Three Faces West (1940): John Wayne in Patriotic, Anti-Nazi Melodrama, set in the Dust Bowl

three_faces_west_wayne_posterDuring WWII, John Wayne had his share of mediocre flag-wavers, such as Bernard Vorhaus’ Three Faces West, about the fate of refugees escaping Nazi-dominated Austria.

One of the first Hollywood movies to deal with the new, timely subject, Three Faces West centers on Dr. Karl Braun (Charles Coburn) and his daughter Leni (Siogrid Gurie), who escape to the U.S. and settle in Asheville Forks, a community in the Dust Bowl.

Wayne portrays the farmers’ dogged leader, John Phillips, who is against deserting the land after the government had condemned it as “hopeless.”


However, when his plea is futile, he organizes the farmers’ departure for a better land in Oregon. And he persuades Leni, with whom he is now romantically involved, and her father to stay on despite the hardships.

three_faces_west_wayne_5The film’s worst element is its incredulous subplot.  The doctor and his daughter take a detour to San Francisco when they learn that the daughter’s fiance was not killed by the Nazis in Austria, but has come to America. Leni’s fiancé, a German doctor named Eric Von Scherer (Roland Varno) turns out to be a loyal Nazi who wishes to take her back to the Reich to reap “the benefits and glory of its conquests.”

Another problem is the incoherent combination of the themes of the Midwest dustbowl and the flight from Anschluss.

Three Faces West inevitably suffered from comparisons with John Ford’s far superior classic, The Grapes of Wrath, starring Henry Fonda, which deals with the same issue, though much more powerfully, and was released just a few months earlier.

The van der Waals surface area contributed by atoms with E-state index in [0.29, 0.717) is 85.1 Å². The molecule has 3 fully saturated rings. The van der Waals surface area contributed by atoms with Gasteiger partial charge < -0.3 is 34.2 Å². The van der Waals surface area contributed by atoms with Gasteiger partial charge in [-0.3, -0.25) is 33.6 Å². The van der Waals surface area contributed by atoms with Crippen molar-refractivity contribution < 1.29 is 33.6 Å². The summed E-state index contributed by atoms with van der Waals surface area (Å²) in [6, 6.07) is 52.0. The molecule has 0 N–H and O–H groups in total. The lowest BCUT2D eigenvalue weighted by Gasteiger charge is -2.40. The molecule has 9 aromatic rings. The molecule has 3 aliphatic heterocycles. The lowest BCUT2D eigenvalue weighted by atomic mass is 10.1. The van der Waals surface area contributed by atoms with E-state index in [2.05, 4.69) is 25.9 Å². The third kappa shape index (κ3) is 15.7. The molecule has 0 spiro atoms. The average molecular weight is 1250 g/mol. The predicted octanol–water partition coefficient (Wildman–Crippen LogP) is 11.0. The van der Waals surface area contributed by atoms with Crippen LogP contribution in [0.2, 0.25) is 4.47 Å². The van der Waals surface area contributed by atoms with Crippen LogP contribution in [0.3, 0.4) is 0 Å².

three_faces_west_wayne_4Despite dramatic shortcomings, Wayne’s Phillips get to express his patriotic American ideology, when he tells Leni: “The way I figured out it, you stopped being a refugee when you come through Ellis Island. There’s no reason why you can’t start being a pioneer now–even in the Dust Bowl.”



Later on, Wayne complains to the Department of Agriculture, when it claims that Asheville Forks is doomed: “You can’t shove us around…We are not licked yet.”

Wayne shows nothing but contempt for the dissenters and potential deserters. When one of them suggests, “We can always stay here and go on relief,” Wayne’s response is short and terse: “That’s right, you can do that.”

In a modern-day version of an old wagon train, the town moves to Oregon under John Phillips’s leadership, not without differences of opinion and friction among the followers.


In the end, the doctor and his daughter rejoin the transplanted town in Oregon, where she marries Phillips.



This time around, even less discriminating audiences considered the movie to be too propagandistic.  In 1940, the public’s reaction to the anti-Nazi movies was so mild that many studios, trying not to irritate the moviegoers, changed the original titles of their films about those themes. Hence, “The Man I Married” was initially titled “I Married a Nazi,” and the original title of “Three Faces West” was “The Refugee.”

three_faces_west_wayne_2This movie further crystallized some crucial elements in the Wayne’s screen persona, such as the habit of his heroes of solitary drinking, when he is angry, frustrated, or disappointed. Instead of showing his feelings in public, Wayne’s hero goes to a bar as a consolation for his bitterness or despair.



There is an funny scene, in which Phillips angrily knocks over a bartender (Dewey Robinson), who, amused by it, drives his car into the barn of his house.


  • John Wayne as John Phillips
  • Sigrid Gurie as Leni “Lenchen” Braun
  • Charles Coburn as Dr. Karl Braun
  • Spencer Charters as Dr. “Nunk” Atterbury
  • Helen MacKellar as Mrs. Welles
  • Roland Varno as Dr. Eric Von Scherer
  • Sonny Bupp as Billy Welles
  • Wade Boteler as Mr. Harris, Department of Agriculture Official
  • Trevor Bardette as Clem Higgins
  • Russell Simpson as Minister
  • Charles Waldron as Dr. William Thorpe
  • Wendell Niles as Man-on-the-Street Radio Announcer